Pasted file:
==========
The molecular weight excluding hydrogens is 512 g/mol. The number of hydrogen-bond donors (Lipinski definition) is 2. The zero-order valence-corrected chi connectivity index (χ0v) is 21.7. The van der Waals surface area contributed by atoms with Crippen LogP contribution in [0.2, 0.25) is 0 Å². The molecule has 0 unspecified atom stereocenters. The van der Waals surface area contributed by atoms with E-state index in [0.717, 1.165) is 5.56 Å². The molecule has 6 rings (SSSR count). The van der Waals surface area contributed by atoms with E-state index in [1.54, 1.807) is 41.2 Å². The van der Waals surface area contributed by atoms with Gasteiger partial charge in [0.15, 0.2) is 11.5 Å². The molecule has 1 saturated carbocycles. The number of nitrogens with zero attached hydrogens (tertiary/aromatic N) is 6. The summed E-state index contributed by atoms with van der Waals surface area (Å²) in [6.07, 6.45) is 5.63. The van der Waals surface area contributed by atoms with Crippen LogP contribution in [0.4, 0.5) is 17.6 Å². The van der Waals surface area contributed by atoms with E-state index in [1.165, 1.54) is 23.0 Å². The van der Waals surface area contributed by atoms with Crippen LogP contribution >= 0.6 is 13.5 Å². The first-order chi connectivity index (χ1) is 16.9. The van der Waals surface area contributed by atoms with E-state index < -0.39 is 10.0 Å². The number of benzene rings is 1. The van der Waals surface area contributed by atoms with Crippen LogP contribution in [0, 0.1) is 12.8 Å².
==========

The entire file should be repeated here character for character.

The molecular weight excluding hydrogens is 512 g/mol. The number of hydrogen-bond donors (Lipinski definition) is 2. The zero-order valence-corrected chi connectivity index (χ0v) is 21.7. The van der Waals surface area contributed by atoms with Crippen LogP contribution in [0.2, 0.25) is 0 Å². The molecule has 0 unspecified atom stereocenters. The van der Waals surface area contributed by atoms with E-state index in [0.717, 1.165) is 5.56 Å². The molecule has 6 rings (SSSR count). The van der Waals surface area contributed by atoms with E-state index in [1.54, 1.807) is 41.2 Å². The van der Waals surface area contributed by atoms with Gasteiger partial charge in [0.15, 0.2) is 11.5 Å². The molecule has 1 saturated carbocycles. The number of nitrogens with zero attached hydrogens (tertiary/aromatic N) is 6. The summed E-state index contributed by atoms with van der Waals surface area (Å²) in [6.07, 6.45) is 5.63. The van der Waals surface area contributed by atoms with Crippen LogP contribution in [0.4, 0.5) is 17.6 Å². The van der Waals surface area contributed by atoms with E-state index in [1.165, 1.54) is 23.0 Å². The van der Waals surface area contributed by atoms with Crippen LogP contribution >= 0.6 is 13.5 Å². The first-order chi connectivity index (χ1) is 16.9. The van der Waals surface area contributed by atoms with E-state index < -0.39 is 10.0 Å². The number of benzene rings is 1. The van der Waals surface area contributed by atoms with Crippen LogP contribution in [0, 0.1) is 12.8 Å².